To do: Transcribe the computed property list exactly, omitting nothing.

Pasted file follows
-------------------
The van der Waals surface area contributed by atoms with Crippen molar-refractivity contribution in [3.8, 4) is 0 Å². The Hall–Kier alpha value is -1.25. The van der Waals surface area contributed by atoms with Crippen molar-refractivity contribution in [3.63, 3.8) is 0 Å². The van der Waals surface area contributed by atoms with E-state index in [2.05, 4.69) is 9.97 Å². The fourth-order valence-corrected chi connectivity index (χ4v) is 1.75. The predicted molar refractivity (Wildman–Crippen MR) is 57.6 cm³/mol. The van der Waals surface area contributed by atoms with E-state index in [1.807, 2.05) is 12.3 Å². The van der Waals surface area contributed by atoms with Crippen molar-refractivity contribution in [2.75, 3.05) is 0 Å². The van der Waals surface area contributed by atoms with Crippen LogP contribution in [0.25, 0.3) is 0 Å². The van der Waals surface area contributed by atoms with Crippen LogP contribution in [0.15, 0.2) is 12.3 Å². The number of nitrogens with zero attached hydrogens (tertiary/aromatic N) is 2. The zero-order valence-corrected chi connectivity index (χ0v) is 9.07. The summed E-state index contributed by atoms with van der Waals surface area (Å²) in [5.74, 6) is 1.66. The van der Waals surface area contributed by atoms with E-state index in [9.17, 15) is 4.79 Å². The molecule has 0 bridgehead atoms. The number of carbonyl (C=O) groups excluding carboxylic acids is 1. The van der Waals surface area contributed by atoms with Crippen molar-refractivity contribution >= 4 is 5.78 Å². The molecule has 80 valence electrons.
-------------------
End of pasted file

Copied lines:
The van der Waals surface area contributed by atoms with Crippen molar-refractivity contribution in [3.8, 4) is 0 Å². The Hall–Kier alpha value is -1.25. The van der Waals surface area contributed by atoms with Crippen molar-refractivity contribution in [3.63, 3.8) is 0 Å². The van der Waals surface area contributed by atoms with E-state index in [2.05, 4.69) is 9.97 Å². The fourth-order valence-corrected chi connectivity index (χ4v) is 1.75. The predicted molar refractivity (Wildman–Crippen MR) is 57.6 cm³/mol. The van der Waals surface area contributed by atoms with E-state index in [1.807, 2.05) is 12.3 Å². The van der Waals surface area contributed by atoms with Crippen molar-refractivity contribution in [2.75, 3.05) is 0 Å². The van der Waals surface area contributed by atoms with Crippen LogP contribution in [0.25, 0.3) is 0 Å². The van der Waals surface area contributed by atoms with Crippen LogP contribution in [0.15, 0.2) is 12.3 Å². The number of nitrogens with zero attached hydrogens (tertiary/aromatic N) is 2. The zero-order valence-corrected chi connectivity index (χ0v) is 9.07. The summed E-state index contributed by atoms with van der Waals surface area (Å²) in [5.74, 6) is 1.66. The van der Waals surface area contributed by atoms with E-state index in [9.17, 15) is 4.79 Å². The molecule has 0 bridgehead atoms. The number of carbonyl (C=O) groups excluding carboxylic acids is 1. The van der Waals surface area contributed by atoms with Crippen molar-refractivity contribution >= 4 is 5.78 Å². The molecule has 80 valence electrons.